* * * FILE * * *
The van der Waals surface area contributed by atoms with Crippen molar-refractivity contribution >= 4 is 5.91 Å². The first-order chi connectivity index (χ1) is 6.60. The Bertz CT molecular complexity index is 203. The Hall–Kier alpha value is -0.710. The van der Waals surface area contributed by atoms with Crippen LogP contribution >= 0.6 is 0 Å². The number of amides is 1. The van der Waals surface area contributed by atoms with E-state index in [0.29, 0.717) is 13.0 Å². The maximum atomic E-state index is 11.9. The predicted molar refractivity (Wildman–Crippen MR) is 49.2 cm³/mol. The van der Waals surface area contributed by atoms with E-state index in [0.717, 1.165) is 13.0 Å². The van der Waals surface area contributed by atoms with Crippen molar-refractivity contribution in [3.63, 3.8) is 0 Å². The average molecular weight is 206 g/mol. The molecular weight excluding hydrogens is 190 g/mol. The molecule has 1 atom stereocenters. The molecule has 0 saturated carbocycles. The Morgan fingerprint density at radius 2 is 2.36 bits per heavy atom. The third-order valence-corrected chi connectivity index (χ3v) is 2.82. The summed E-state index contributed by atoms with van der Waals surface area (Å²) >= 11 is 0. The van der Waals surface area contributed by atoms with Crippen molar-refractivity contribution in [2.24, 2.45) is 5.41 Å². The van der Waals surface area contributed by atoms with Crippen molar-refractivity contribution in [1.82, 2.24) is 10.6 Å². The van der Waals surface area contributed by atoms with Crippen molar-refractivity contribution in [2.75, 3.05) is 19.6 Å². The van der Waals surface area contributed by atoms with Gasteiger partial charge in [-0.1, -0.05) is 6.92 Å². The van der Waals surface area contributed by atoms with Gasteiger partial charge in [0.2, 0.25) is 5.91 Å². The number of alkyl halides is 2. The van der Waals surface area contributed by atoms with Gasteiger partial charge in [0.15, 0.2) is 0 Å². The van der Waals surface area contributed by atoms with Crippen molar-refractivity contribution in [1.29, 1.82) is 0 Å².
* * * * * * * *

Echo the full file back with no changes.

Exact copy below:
The van der Waals surface area contributed by atoms with Crippen molar-refractivity contribution >= 4 is 5.91 Å². The first-order chi connectivity index (χ1) is 6.60. The Bertz CT molecular complexity index is 203. The Hall–Kier alpha value is -0.710. The van der Waals surface area contributed by atoms with Crippen LogP contribution >= 0.6 is 0 Å². The number of amides is 1. The van der Waals surface area contributed by atoms with E-state index in [0.29, 0.717) is 13.0 Å². The maximum atomic E-state index is 11.9. The predicted molar refractivity (Wildman–Crippen MR) is 49.2 cm³/mol. The van der Waals surface area contributed by atoms with E-state index in [0.717, 1.165) is 13.0 Å². The van der Waals surface area contributed by atoms with Crippen molar-refractivity contribution in [3.63, 3.8) is 0 Å². The average molecular weight is 206 g/mol. The molecular weight excluding hydrogens is 190 g/mol. The molecule has 1 atom stereocenters. The molecule has 0 saturated carbocycles. The Morgan fingerprint density at radius 2 is 2.36 bits per heavy atom. The third-order valence-corrected chi connectivity index (χ3v) is 2.82. The summed E-state index contributed by atoms with van der Waals surface area (Å²) >= 11 is 0. The van der Waals surface area contributed by atoms with Crippen molar-refractivity contribution in [2.24, 2.45) is 5.41 Å². The van der Waals surface area contributed by atoms with Crippen molar-refractivity contribution in [1.82, 2.24) is 10.6 Å². The van der Waals surface area contributed by atoms with Crippen molar-refractivity contribution in [2.75, 3.05) is 19.6 Å². The van der Waals surface area contributed by atoms with Gasteiger partial charge in [-0.1, -0.05) is 6.92 Å². The van der Waals surface area contributed by atoms with Gasteiger partial charge in [0.2, 0.25) is 5.91 Å². The number of alkyl halides is 2. The van der Waals surface area contributed by atoms with Gasteiger partial charge in [0.15, 0.2) is 0 Å². The van der Waals surface area contributed by atoms with Crippen molar-refractivity contribution in [1.29, 1.82) is 0 Å².